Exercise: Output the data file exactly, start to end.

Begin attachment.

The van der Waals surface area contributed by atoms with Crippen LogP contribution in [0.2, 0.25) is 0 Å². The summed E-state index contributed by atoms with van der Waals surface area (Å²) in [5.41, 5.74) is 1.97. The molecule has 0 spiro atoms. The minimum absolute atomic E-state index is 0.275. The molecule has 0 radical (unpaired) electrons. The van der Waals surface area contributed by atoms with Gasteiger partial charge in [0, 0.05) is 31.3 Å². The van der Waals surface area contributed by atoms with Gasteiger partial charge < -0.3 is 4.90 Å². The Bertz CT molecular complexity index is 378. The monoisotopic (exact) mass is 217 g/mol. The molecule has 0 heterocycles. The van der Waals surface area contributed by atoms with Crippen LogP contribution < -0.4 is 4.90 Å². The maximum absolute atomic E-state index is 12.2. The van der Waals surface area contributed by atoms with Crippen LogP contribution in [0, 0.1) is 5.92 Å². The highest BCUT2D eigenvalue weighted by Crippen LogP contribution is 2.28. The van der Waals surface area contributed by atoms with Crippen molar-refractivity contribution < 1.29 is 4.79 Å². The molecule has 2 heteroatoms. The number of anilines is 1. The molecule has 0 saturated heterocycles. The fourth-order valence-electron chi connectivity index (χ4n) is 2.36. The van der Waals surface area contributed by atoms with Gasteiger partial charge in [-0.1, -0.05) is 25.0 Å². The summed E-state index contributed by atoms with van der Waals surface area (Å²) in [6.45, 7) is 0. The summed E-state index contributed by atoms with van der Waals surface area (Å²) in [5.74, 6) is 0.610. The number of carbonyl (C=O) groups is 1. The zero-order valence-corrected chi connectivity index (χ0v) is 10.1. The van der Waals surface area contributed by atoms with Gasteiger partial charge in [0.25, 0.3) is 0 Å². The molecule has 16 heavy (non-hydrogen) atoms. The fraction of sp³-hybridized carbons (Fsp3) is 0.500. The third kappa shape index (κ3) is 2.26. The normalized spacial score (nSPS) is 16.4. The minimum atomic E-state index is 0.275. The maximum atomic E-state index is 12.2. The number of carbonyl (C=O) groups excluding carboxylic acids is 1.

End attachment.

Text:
The van der Waals surface area contributed by atoms with Crippen LogP contribution in [0.2, 0.25) is 0 Å². The summed E-state index contributed by atoms with van der Waals surface area (Å²) in [5.41, 5.74) is 1.97. The molecule has 0 spiro atoms. The minimum absolute atomic E-state index is 0.275. The molecule has 0 radical (unpaired) electrons. The van der Waals surface area contributed by atoms with Gasteiger partial charge in [0, 0.05) is 31.3 Å². The van der Waals surface area contributed by atoms with Gasteiger partial charge < -0.3 is 4.90 Å². The Bertz CT molecular complexity index is 378. The monoisotopic (exact) mass is 217 g/mol. The molecule has 0 heterocycles. The van der Waals surface area contributed by atoms with Crippen LogP contribution < -0.4 is 4.90 Å². The maximum absolute atomic E-state index is 12.2. The van der Waals surface area contributed by atoms with Crippen LogP contribution in [0, 0.1) is 5.92 Å². The highest BCUT2D eigenvalue weighted by Crippen LogP contribution is 2.28. The van der Waals surface area contributed by atoms with Crippen molar-refractivity contribution < 1.29 is 4.79 Å². The molecule has 2 heteroatoms. The number of anilines is 1. The molecule has 0 saturated heterocycles. The fourth-order valence-electron chi connectivity index (χ4n) is 2.36. The van der Waals surface area contributed by atoms with Gasteiger partial charge in [-0.1, -0.05) is 25.0 Å². The summed E-state index contributed by atoms with van der Waals surface area (Å²) in [6.45, 7) is 0. The summed E-state index contributed by atoms with van der Waals surface area (Å²) in [5.74, 6) is 0.610. The number of carbonyl (C=O) groups is 1. The zero-order valence-corrected chi connectivity index (χ0v) is 10.1. The van der Waals surface area contributed by atoms with Gasteiger partial charge in [0.25, 0.3) is 0 Å². The molecule has 16 heavy (non-hydrogen) atoms. The fraction of sp³-hybridized carbons (Fsp3) is 0.500. The third kappa shape index (κ3) is 2.26. The normalized spacial score (nSPS) is 16.4. The minimum atomic E-state index is 0.275. The maximum atomic E-state index is 12.2. The number of carbonyl (C=O) groups excluding carboxylic acids is 1.